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In a world where every company is striving for the next big thing, competition seems inevitable. In the arena of agency pitches, this hunt for the new becomes a blood sport in which there are rarely any real winners.

A dialog with Yoda

The wisdom of the stars

Let’s remember a scene from “Star Wars” in which Luke Skywalker, still green behind the ears, is in search of a great warrior. He describes Master Yoda as such, without realizing that he is already standing in front of him.

Yoda’s answer is memorable: “Wars don’t make anyone great.” This sentence, simple yet revolutionary, shatters the traditional image of heroic struggle and turns our idea of ‘winning’ on its head.

Pitch und Yoda

The pitch

A stage for failure?

Agencies worldwide enter the ring, armed with PowerPoint slides and creative concepts, in the hope of convincing the jury – or rather the client – of their visions. However, the real battleground is not between the presenting parties, but in the countless hours of unpaid work. A competition in which the trophies are often carved out of nothing more than recognition and hope.

The true cost of a pitch: lost creativity and wasted resources

Every pitch takes its toll – in the form of time, energy and creative juice. Agencies that enter the arena like modern-day gladiators often pay a high price: the burnout of their most creative minds, the erosion of their morale and a dwindling bank of truly innovative ideas wasted on projects that may never see the light of day.

The alternative: a partnership

The art of not fighting

We could all learn something by reflecting on Yoda’s wisdom. Perhaps the greatest victories are the ones we win by choosing not to fight. The true mastery may lie in choosing slowly and carefully where we invest our energies.

By cultivating relationships instead of competitions, we are rewriting the rules of the game. That way you always win.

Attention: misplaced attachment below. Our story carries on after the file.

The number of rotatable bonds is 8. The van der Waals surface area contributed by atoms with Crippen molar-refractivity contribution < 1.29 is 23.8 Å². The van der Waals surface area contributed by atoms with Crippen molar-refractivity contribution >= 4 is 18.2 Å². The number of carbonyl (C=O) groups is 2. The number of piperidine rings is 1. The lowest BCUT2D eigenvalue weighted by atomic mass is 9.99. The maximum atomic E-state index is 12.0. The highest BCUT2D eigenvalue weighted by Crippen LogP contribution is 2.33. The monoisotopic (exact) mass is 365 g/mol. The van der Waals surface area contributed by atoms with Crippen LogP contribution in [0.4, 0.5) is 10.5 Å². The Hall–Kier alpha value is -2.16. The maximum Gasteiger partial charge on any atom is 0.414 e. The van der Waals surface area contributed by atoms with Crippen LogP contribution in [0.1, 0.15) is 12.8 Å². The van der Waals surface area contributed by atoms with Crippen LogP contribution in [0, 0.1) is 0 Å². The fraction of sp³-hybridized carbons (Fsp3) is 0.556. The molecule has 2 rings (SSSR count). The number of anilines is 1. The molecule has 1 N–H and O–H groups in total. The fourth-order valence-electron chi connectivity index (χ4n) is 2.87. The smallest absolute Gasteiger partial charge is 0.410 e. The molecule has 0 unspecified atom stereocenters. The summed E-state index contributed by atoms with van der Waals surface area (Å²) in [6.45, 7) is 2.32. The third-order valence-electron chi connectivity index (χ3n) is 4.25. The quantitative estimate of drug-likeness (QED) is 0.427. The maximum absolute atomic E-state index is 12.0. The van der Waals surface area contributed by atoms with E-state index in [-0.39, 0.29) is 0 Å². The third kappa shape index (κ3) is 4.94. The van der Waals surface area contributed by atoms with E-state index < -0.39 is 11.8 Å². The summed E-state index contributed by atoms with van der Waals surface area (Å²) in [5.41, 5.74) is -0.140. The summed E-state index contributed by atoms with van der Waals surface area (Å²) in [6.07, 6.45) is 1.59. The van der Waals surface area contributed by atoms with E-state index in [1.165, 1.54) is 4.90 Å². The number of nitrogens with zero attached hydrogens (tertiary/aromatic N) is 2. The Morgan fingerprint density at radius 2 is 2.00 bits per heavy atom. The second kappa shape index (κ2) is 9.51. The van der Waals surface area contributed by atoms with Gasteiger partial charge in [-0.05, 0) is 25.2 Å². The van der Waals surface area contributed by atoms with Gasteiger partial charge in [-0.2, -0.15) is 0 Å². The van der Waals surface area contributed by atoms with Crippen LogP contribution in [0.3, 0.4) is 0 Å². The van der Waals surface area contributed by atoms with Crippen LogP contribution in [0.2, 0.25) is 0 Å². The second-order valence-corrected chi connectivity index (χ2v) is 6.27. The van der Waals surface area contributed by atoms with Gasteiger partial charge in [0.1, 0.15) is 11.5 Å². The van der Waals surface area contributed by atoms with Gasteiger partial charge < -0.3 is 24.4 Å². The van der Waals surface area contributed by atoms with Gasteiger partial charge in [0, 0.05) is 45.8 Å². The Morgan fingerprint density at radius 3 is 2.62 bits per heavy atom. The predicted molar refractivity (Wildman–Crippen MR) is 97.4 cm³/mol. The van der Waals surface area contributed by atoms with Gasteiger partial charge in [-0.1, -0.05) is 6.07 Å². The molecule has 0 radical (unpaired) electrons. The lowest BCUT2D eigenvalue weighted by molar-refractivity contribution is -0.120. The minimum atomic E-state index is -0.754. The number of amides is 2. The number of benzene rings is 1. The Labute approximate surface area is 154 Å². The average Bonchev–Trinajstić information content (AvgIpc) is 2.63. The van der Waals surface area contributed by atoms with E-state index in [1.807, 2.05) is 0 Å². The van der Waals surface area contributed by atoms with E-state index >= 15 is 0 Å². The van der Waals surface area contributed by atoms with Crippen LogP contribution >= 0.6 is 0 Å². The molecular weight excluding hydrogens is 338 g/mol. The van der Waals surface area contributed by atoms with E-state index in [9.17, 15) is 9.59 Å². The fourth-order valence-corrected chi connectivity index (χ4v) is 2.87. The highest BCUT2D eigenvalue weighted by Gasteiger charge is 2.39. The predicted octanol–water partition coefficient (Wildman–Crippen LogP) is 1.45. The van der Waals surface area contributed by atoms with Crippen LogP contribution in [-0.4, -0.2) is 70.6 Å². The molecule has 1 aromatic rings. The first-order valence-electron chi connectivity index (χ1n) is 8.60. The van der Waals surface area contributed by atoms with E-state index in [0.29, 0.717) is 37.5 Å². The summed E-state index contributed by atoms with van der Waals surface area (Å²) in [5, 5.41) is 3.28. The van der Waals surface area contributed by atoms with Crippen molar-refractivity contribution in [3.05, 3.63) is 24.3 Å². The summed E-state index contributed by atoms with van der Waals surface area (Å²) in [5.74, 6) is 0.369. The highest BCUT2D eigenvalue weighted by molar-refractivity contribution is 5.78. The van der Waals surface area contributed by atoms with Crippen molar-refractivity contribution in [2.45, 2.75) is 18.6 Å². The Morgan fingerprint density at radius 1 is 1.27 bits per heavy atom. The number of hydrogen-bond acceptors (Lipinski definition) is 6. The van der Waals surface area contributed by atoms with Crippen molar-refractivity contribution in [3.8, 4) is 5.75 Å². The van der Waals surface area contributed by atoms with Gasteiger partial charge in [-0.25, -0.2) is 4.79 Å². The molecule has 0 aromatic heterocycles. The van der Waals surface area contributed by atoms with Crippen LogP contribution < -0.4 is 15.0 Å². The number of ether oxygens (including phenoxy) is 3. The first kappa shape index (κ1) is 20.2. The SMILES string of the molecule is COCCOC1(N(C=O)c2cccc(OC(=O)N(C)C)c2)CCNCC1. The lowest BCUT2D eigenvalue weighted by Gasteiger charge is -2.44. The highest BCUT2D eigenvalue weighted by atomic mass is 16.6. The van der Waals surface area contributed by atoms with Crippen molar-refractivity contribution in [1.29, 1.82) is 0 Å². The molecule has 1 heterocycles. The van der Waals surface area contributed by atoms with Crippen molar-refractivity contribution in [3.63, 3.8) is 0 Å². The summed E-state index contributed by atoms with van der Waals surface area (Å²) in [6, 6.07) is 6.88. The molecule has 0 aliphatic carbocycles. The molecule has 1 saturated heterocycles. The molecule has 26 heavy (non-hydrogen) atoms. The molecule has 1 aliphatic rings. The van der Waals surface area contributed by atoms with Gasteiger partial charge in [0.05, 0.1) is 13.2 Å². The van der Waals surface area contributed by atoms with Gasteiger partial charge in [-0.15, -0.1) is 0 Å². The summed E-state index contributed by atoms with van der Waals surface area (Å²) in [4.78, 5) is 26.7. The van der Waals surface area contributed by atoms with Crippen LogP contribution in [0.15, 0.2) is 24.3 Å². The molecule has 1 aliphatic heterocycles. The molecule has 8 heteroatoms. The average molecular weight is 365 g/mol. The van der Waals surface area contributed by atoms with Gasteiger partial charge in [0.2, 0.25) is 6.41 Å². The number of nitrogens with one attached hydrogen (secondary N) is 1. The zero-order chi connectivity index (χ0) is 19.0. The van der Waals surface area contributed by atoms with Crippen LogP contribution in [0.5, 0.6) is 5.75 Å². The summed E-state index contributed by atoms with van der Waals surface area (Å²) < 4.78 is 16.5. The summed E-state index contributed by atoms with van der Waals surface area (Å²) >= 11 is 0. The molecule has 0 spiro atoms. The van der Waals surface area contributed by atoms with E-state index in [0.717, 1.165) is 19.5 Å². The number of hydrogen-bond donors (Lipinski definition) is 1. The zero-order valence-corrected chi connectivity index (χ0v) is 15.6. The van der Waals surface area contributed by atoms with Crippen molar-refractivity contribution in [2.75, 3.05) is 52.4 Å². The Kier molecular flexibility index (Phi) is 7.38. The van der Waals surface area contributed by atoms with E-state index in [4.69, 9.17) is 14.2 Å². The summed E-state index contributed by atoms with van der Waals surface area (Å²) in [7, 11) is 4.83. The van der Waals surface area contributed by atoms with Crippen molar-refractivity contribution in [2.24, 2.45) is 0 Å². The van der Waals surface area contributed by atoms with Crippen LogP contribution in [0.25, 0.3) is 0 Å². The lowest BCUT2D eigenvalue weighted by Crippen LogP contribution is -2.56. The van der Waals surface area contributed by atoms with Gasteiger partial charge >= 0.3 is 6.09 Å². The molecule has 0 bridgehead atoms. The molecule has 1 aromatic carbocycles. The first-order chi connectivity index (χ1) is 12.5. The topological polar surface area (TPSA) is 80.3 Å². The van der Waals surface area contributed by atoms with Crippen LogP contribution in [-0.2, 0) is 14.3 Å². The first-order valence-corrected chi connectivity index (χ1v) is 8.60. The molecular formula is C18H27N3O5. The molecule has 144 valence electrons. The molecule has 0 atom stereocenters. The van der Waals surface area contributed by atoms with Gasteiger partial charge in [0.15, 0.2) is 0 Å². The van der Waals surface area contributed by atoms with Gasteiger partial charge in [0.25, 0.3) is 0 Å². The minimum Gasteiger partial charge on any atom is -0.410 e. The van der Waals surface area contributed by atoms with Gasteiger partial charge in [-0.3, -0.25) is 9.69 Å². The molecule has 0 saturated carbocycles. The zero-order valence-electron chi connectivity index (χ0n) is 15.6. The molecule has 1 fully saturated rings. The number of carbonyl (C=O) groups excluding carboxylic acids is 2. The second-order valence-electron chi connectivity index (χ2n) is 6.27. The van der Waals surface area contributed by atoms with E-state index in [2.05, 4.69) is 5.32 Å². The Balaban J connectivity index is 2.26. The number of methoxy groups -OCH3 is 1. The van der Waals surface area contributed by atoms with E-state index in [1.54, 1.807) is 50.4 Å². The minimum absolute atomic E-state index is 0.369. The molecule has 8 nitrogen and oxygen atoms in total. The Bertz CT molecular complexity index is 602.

Agencies that drive change

While the romantic allure of fighting for the favor of a new client may be irresistible, there are agencies that have taken a more pragmatic – and perhaps wiser – route.

One outstanding example is the agency Wieden+Kennedy, which is known for being selected without submitting to the bitter pitch process. Their strategy is based on building long-term relationships and the trust they have gained through consistently outstanding work.

Another example is the technology company Basecamp, which is not active in the traditional advertising industry, but nevertheless occupies a relevant position in the discussion. Its founders have publicly spoken out against the cultural norms of ‘pitching’ and instead emphasize the value of direct, authentic business relationships.

Specific argumentation and its advantages

These agencies argue that refusing unpaid pitches is not only a question of economic sustainability, but also one of preserving creativity.

By breaking the cycle of constant competition, they can focus their resources on nurturing existing customer relationships and refining their craftsmanship.

This attitude not only fosters deeper collaboration and a better understanding of customer needs, but also protects the creative integrity and morale of their teams.

The long-term benefits of an ethical attitude

It turns out that agencies that decide against unpaid pitches often build a stronger, trust-based relationship with their clients. These relationships are characterized by mutual respect and a deeper understanding of the respective business objectives.

Moving away from the pitching process is therefore not only an ethical but also a strategic advantage that sets these companies apart from their competitors.

Two decades ago, I was regularly in the spotlight of pitches. We won, often, and it was fun. A good friend and colleague, Ewald Pichler from the dmcgroup, then asked me a simple question 10 or 20 years ago: "How do you want to spend your precious lifetime?"

This question fundamentally changed my attitude to work and life. I learned to only invest my energy and passion in projects that I really enjoy. Today, far removed from the youthful days of tireless ambition, I still work with the same passion for this very reason. But only on projects that make my heart beat faster. And an agency pitch is certainly not one of them.

Norbert Kathriner